The history of the weather vane spans many centuries and travels over many countries. To the ancient people of Greece and Rome the wind had divine powers. Archaeologists have discovered bronze vanes from as far back as the 9th century. They were usually surmounted by an animal or bird. Vanes were popular on Viking ships and Scandinavian churches.
According to folklore, many centuries ago the Pope decreed that every Catholic Church in Europe should show a cock on its steeple. This was to be a reminder of Jesus’ prophesy that the cock would not crow the morning after the last supper until the disciple Peter had denounced him three times (Luke 22:34). Because of this story “weather cocks” topped churches for centuries.
Roosters were used as a vane because the tail is a perfect wind catcher. The rooster, because it’s so high, is the first to catch the sun’s rays. He welcomes the day and wards off evil, a symbol of resurrection and the promise of the return of Christ on Judgment Day. Roosters enjoyed a long-standing reign as the predominant figure of choice for weather vanes in art, literature and culture.
When mankind realized that winds brought changing weather, he needed a ‘wind direction indicator’.
Banners flew from medieval towers in Britain and Germany (fabric pennants would show archers the direction of the wind). The simplest, a cloth pennant mounted on a pole was termed a wind vane. The word vane comes from the Anglo-Saxon word fane, meaning flag.
Then, a compass indicator was added when the wind was again important for more than just direction. A pilot will use a wind vane for wind direction, but a farmer will use a weather vane to predict oncoming and changing climate patterns.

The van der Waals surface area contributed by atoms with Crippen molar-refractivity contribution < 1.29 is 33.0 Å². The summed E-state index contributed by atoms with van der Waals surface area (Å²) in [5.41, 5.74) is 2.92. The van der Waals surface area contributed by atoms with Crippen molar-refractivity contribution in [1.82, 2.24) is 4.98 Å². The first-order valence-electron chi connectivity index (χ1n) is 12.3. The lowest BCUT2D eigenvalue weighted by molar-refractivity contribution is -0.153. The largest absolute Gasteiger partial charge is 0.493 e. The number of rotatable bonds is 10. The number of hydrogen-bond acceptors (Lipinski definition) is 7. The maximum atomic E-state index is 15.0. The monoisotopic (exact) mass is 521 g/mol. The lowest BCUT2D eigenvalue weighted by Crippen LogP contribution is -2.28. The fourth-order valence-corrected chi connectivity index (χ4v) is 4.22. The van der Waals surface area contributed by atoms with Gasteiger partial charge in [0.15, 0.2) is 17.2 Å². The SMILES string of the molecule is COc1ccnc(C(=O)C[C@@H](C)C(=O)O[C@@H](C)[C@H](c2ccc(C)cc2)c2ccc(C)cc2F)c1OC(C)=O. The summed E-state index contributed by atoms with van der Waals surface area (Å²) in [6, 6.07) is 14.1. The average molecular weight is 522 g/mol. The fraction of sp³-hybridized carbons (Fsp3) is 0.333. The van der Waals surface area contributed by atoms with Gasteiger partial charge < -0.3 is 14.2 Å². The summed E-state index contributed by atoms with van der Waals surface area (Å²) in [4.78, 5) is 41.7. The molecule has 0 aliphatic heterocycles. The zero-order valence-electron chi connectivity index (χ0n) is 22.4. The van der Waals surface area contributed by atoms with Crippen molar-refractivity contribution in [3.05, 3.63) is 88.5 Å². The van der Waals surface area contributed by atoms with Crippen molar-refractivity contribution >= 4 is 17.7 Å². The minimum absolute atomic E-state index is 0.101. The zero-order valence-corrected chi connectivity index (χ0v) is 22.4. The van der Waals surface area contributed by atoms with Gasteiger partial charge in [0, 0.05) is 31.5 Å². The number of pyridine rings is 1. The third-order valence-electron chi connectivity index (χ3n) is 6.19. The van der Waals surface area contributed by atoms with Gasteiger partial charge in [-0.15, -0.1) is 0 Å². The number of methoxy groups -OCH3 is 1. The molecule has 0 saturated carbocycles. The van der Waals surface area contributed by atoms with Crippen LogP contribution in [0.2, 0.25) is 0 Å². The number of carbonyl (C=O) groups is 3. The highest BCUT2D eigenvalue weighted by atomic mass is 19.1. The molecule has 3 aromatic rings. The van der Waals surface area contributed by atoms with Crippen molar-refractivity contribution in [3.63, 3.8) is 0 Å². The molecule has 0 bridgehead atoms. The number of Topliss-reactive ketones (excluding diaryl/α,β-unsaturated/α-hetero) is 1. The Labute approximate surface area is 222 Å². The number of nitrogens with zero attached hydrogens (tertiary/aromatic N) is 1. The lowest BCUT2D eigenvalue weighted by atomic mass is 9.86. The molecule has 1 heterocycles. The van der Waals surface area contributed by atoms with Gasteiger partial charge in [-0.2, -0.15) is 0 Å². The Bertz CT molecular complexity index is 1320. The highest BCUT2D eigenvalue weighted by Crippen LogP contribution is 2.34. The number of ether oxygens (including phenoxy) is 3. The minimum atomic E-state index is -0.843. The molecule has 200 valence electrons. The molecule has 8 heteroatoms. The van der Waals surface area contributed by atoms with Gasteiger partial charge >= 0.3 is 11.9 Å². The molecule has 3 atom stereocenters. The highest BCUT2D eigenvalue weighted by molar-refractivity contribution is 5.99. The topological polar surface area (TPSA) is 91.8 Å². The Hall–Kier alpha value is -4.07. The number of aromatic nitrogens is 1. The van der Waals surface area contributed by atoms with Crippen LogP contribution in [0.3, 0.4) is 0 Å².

America’s first weather vane maker, Deacon Shem Drowne, created the famous grasshopper vane atop Boston’s Faneuil Hall in 1742. The grasshopper is an ancient symbol of good luck.
Thomas Jefferson attached the weather vane on Monticello to a pointer in the ceiling of the room directly below – so he could read the direction of the wind from within his home.
In 1787 George Washington commemorated the end of the revolutionary War by commissioning a Dove of Peace weather vane for his estate at Mount Vernon.
In the early 1800s Americans favored weather vanes in patriotic designs i.e. eagles or famous racing horses modeled after popular Currier and Ives prints. By the 19th century there were many manufacturers mass producing vanes in dozens of designs (angels, cattle, sheep, fish, ships, horses, mermaids) – all with arrows or pointers. Typically it was an architectural ornament fixed to the highest point of a building, and often on barns.
How a weather vane works – the design is such that the weight is evenly distributed on each side of the surface but the surface area is unequally divided so that the pointer can move freely on its axis. The side with the larger area is blown away from the wind direction. The pointer is therefore always on the smaller side and points into the wind. If the vane is spinning it indicates a rapidly changing wind pattern.
Most vanes have geographic markers beneath the arrow and these are aligned as North, East, South, West indicators.
Weather vanes have been fashioned from a variety of material including iron, copper, zinc, tin, brass, and wood. Since the durability of wood, even when painted, was limited, collectors find the wooden vanes extremely rare. Most of the surviving oldest vanes were hammered from iron.